Tools for Couples Happiness — 11 July 2010
Use the placebo effect to heal your relationship

To establish the efficacy of new medication for certain conditions, medical researchers compare patients’ reactions to a new pill or procedure with those who receive a placebo, a dummy pill or a “fake” procedure.

It is also known that when a patient trusts the placebo as the real medication, he/she is more likely to improve, regardless of the true nature of the treatment.

Can the placebo effect also help couples in healing their relationship?

John Swartzberg, M.D., Chair, Editorial Board of UC Wellness Letter, states, “It’s believed that anywhere from 10% to 40% of people given a placebo show some improvement for a variety of conditions-notably pain, such as that from migraines or arthritis.”

In their study, “Placebo effect significant in treating depression,” Professor Irving Kirsch and Guy Saperstein found that, “Seventy-five percent of the response to medication for depression was a result of the patient being in treatment, while at the most 25 percent of the response was a true drug effect.”

It appears that attention, caring, and the physician/patient team efforts to alleviate the patient’s suffering are instrumental in healing. Dr. Swartzberg clarifies, “the ethical use of the placebo effect is an ally in healing. In a way, it’s just another name for trust, optimism, and hope.”

Trust, optimism and hope, combined with appropriate actions, can certainly aid couples in healing their relationship wounds and recover their happiness and wellbeing.

Placebo is the Latin term for “I will please.” There is nothing “fake” about this intent. Determining to please your mate will be reflected in your positive attitude and can change the tenor of your relationship. Your mate will sense your accommodating motivation and is likely feel pleased and reciprocate in kind.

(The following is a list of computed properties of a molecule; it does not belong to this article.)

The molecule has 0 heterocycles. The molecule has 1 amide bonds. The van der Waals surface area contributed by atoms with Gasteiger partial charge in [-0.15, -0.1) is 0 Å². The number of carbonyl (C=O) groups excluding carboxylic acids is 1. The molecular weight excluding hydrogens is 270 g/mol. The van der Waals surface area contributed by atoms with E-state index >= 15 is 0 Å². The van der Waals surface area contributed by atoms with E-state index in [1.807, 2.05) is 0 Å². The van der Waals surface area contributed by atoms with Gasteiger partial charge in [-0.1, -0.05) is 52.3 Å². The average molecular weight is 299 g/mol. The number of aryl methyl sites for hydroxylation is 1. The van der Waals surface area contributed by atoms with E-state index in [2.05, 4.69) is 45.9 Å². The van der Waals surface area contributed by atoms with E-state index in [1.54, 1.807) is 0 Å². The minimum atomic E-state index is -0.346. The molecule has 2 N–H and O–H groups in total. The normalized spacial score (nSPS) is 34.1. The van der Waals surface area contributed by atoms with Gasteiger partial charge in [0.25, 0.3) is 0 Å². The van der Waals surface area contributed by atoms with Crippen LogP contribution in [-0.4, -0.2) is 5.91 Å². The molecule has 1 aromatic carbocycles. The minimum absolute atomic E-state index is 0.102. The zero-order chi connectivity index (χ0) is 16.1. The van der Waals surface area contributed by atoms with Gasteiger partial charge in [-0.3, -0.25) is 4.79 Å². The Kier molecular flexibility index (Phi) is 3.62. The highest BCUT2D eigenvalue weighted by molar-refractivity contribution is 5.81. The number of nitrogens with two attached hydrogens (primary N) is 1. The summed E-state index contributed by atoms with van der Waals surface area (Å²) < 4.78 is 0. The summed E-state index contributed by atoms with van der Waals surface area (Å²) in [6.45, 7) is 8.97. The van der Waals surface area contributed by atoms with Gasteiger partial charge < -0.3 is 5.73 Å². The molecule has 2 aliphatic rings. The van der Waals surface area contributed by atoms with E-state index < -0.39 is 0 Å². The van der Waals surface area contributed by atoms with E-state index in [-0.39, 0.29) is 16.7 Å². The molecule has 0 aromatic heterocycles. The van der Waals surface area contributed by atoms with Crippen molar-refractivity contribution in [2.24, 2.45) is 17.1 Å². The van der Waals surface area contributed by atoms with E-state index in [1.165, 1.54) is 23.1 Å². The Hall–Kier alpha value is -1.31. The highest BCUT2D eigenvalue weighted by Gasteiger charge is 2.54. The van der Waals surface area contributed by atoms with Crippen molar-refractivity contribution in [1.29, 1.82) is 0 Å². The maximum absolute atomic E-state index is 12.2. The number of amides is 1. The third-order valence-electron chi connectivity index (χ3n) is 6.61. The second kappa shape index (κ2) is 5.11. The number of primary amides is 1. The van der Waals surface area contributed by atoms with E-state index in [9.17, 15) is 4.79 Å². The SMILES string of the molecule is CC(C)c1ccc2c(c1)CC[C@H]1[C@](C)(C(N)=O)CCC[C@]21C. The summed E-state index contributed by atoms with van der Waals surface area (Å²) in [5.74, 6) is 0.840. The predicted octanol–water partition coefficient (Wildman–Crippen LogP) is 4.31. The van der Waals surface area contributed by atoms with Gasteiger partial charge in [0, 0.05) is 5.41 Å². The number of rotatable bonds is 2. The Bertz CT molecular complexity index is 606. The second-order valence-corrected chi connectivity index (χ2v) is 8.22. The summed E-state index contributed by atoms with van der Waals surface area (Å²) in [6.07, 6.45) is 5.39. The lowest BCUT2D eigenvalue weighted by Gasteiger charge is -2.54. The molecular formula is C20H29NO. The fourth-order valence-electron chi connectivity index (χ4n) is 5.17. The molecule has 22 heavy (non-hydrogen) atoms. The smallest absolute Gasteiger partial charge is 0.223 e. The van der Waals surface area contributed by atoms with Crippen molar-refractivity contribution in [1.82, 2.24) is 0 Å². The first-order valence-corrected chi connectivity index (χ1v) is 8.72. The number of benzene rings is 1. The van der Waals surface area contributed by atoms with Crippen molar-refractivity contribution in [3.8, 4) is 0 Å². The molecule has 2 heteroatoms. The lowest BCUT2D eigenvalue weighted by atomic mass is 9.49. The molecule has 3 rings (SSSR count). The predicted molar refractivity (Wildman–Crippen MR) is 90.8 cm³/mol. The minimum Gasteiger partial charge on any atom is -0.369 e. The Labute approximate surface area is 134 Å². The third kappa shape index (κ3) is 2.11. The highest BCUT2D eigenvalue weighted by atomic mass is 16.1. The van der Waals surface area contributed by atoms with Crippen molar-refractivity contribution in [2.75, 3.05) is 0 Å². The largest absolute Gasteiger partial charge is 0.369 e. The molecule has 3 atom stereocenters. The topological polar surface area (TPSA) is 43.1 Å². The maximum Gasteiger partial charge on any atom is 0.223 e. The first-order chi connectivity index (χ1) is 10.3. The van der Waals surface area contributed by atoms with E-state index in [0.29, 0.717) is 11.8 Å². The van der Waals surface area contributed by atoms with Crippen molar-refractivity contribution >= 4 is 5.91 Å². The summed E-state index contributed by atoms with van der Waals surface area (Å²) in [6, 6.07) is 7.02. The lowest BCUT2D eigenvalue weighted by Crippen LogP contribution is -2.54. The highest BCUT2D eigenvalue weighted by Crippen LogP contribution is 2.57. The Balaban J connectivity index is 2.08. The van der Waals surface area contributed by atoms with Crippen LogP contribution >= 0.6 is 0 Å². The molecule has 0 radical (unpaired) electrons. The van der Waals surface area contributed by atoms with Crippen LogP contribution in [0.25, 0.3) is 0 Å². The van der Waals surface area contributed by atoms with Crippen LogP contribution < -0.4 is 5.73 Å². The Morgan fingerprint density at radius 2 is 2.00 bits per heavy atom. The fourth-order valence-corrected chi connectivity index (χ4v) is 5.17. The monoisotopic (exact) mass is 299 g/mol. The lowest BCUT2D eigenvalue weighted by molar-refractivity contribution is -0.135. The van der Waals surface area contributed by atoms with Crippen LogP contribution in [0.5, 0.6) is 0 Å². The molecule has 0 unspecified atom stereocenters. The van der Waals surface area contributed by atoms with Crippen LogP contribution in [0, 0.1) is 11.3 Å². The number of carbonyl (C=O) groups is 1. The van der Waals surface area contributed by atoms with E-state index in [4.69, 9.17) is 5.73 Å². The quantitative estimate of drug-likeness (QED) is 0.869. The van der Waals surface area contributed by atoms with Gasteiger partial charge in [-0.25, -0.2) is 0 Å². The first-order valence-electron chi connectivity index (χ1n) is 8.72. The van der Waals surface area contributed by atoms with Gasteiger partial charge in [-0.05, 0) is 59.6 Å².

Trust is essential to healing. Trust can be a trust in yourself, in your mate, in your relationship and in your mutual capacity for change. Those who give up or despair lose the resolve to recover.

For example, if you have had an unpleasant exchange, a misunderstanding or a fight, do not lose trust. Approach your mate with a pleasing attitude. “ I want to restore our connection that was briefly lost in last night’s argument.” Become accountable for your part in the spat. “ I regret that my tone was critical and my words were harsh.”

Trust in your mate requires that you extend your olive branch, respecting that he/she also wants to please you and recover from the pain. “I know you did not mean what you said, either, because you are a kind and sensitive person. You must have been very hurt and angry.” This empathic approach allows your partner to restore his/her esteem and integrity.

Trusting your relationship may prompt you to say, “I know we both value our relationship and want it restored.” Trusting the process of change may lead you to say, “Do we need to talk? Would a hug be helpful? What would you need to feel better about me and us?”

Optimism is the positive view of knowing that your rifts can be mended. “I know we both love each other and can work on any problem as a team. I can see us happily together for the rest of our lives.”

Hope is the visualized image of the relationship at its best. Describe to your partner your vision of the ideal connection you wish to attain. Ask your spouse for his/her version. Blend them into a unique scene that would be soothing to both of you.

Use the placebo effect to restore your loving bond:

• Focus on “I will please” my mate daily.
• Trust yourself, your mate and the unquestionable permanence of your union.
• Be optimistic about repairing your recurring issues and actualizing your harmonious dream.
• Use hope to visualize your mutual ideal image of your relationship as you walk toward it hand in hand.

Related Articles

About Author

Offra Gerstein, Ph.D. is a licensed psychologist in clinical practice in Santa Cruz, California for over 25 years, and specializes in relationship issues for couples and individuals for improved quality of life. Her work includes: mate selection, marriage, long term relationships, gay and lesbian couples, work relationships, parenting issues, family interactions, friendships, and conflict resolutions. Offra has lectured extensively to various groups, conducted support groups for several organizations, and has been writing a weekly column "Relationship Matters" for the Santa Cruz Sentinel since 2001.

(0) Readers Comments

Comments are closed.